Intravenous iron therapy improves the hypercapnic ventilatory response and sleep disordered breathing in chronic heart failure

Department of Cardiovascular, Neural and Metabolic Sciences, Istituto Auxologico Italiano IRCCS, Ospedale San Luca, Milano, Italy. Department of Management, Information and Production Engineering, University of Bergamo, Dalmine (BG), Italy. Centro Cardiologico Monzino, IRCCS, Milan, Italy. Department of Medicine and Surgery, University of Milano-Bicocca, Milano, Italy. MultiMedica IRCCS, Milan, Italy. Department of Clinical Sciences and Community Health, University of Milan, Milan, Italy.

European journal of heart failure. 2022
BACKGROUND Intravenous iron therapy can improve symptoms in patients with heart failure, anemia and iron deficiency. The mechanisms underlying such an improvement might involve chemoreflex sensing and nocturnal breathing patterns. METHODS Patients with heart failure, reduced left ventricular ejection fraction, anemia (hemoglobin <13 g/dL in men; <12 g/dL in women) and iron deficiency (ferritin <100 or 100-299 mcg/L with transferrin saturation <20%) were 2:1 randomized to patients-tailored intravenous ferric carboxymaltose dose or placebo. Chemoreflex sensitivity cardiorespiratory sleep study, symptom assessment and cardiopulmonary exercise test were performed before and two weeks after the last treatment dose. RESULTS Fifty-eight patients (38 active arm / 20 placebo arm) completed the study. Intravenous iron was associated with less severe symptoms, higher hemoglobin (12.5±1.4 vs. 11.7±1.0mg/dl p<0.05) and improved hematinic parameters. Ferric carboxymaltose improved the central hypercapnic ventilatory response (-25.8%, p<0.05 vs. placebo), without changes in peripheral chemosensitivity. In particular, the central hypercapnic ventilatory responses passed from 4.6±6.5 to 2.9±2.9 L/min/mmHg after ferric carboxymaltose and from 4.4±4.6 to 4.6±3.9 L/min/mmHg after placebo (p(treatment*condition) =0.046). In patients presenting with sleep-related breathing disorder, apnea-hypopnea index was reduced with active treatment as compared to placebo (12±11 vs. 19±13 events/h, p<0.05). After ferric carboxymaltose, but not after placebo, both peak oxygen uptake (VO2) increased (Δ1.1±2.0 mL/Kg/min, p<0.05) and VO2/workload slope was steeper (Δ0.67±1.7 L/min/W, p<0.01). CONCLUSIONS Intravenous ferric carboxymaltose improves the hypercapnic ventilatory response and sleep-related breathing disorders in patients with heart failure, anemia and iron deficiency. These newly described findings, along with improved oxygen delivery to exercising muscles, likely contribute to the favorable effects of ferric carboxymaltose in anemic patients with heart failure. This article is protected by copyright. All rights reserved.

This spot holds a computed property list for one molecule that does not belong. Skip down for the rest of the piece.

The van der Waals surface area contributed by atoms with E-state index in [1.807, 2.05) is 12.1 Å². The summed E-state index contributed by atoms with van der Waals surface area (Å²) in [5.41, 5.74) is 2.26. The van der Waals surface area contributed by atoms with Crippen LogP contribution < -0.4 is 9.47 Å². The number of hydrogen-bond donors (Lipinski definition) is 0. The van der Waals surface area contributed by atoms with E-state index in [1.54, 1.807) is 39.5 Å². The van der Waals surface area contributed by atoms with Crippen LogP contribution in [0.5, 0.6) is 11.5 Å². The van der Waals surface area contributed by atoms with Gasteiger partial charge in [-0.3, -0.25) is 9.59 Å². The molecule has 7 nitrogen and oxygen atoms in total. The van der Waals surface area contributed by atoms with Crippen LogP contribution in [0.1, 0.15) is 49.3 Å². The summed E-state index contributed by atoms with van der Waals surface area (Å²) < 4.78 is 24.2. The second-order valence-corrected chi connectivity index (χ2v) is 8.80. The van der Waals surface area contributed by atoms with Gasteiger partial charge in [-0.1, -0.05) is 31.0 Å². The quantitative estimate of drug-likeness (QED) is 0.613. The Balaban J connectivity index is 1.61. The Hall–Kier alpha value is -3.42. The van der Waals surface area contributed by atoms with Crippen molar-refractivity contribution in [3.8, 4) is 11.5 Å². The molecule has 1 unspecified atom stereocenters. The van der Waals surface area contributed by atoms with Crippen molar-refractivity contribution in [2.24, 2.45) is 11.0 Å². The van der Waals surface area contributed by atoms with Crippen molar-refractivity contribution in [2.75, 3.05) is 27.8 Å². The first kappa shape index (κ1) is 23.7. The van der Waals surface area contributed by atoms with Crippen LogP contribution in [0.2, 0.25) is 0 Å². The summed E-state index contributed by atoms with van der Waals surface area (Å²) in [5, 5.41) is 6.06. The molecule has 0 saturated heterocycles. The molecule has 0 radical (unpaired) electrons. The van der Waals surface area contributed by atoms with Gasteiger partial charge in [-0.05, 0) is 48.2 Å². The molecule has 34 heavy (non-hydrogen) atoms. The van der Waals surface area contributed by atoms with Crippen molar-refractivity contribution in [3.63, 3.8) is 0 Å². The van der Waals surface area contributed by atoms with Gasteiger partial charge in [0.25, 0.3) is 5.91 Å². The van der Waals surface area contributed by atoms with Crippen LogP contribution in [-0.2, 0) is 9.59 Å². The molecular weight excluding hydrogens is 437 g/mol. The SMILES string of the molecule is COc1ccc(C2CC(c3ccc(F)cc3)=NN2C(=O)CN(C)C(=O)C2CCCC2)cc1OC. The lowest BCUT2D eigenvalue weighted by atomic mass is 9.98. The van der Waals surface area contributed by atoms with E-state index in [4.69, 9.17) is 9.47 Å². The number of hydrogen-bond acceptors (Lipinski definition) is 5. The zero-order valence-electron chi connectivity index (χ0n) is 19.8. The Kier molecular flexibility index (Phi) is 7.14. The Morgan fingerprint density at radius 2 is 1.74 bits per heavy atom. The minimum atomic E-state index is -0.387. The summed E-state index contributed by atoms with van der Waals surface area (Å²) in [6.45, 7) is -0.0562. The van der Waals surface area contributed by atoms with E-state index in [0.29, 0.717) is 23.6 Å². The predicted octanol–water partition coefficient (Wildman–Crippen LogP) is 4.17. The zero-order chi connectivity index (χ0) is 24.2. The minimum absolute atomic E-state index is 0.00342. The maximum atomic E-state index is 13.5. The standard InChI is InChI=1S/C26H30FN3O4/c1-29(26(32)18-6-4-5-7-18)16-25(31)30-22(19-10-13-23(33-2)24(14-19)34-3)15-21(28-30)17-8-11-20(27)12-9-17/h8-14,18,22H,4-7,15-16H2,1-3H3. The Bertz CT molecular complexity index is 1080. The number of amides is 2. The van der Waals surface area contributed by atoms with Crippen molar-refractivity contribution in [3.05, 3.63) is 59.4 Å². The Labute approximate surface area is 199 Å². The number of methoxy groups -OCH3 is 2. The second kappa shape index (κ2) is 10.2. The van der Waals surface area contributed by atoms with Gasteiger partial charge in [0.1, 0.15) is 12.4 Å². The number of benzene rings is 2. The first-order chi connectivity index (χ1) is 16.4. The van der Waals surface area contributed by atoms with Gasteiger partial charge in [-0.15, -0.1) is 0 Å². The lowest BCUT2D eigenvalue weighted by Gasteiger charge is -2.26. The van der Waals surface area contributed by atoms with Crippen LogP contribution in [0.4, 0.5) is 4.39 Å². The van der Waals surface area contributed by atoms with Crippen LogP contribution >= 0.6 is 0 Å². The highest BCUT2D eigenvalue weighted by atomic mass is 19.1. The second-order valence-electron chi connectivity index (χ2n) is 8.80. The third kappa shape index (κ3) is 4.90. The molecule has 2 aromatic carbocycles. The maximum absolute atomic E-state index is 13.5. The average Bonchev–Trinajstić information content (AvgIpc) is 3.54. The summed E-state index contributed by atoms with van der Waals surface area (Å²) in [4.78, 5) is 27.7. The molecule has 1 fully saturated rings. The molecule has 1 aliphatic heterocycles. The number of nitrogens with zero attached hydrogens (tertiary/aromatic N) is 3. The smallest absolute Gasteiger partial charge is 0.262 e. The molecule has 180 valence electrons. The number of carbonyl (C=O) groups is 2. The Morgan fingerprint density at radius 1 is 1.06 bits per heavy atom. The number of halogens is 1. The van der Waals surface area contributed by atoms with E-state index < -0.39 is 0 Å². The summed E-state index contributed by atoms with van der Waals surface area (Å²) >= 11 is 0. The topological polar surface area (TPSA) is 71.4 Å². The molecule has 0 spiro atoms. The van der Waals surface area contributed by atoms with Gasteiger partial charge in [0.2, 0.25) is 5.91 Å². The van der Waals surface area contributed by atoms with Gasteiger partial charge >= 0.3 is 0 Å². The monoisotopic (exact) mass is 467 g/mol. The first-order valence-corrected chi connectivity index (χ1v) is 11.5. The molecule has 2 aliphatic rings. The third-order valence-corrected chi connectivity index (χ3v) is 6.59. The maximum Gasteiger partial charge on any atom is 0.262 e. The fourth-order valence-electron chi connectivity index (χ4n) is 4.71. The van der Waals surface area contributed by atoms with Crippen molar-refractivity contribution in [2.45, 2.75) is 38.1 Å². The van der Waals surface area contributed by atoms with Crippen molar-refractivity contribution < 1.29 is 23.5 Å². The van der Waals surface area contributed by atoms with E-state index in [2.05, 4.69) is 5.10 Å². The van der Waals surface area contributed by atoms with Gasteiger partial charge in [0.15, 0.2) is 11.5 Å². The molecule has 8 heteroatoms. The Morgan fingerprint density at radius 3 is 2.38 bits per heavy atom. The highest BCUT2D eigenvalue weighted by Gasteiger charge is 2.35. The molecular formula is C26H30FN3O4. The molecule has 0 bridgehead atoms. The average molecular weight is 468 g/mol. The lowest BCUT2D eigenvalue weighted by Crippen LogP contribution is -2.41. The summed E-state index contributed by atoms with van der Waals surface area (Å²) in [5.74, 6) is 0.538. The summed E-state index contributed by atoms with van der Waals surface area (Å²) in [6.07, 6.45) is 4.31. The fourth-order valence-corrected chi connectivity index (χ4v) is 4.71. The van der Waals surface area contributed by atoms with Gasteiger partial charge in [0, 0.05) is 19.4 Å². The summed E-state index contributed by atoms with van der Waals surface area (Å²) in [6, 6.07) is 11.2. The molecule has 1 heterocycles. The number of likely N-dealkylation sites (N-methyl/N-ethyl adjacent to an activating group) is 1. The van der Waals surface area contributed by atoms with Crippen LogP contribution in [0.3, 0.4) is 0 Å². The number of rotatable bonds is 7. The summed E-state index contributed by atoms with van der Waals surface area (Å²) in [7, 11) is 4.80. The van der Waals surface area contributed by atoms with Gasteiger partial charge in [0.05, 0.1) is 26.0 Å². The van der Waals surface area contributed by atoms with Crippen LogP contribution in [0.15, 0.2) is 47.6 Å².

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Language : eng
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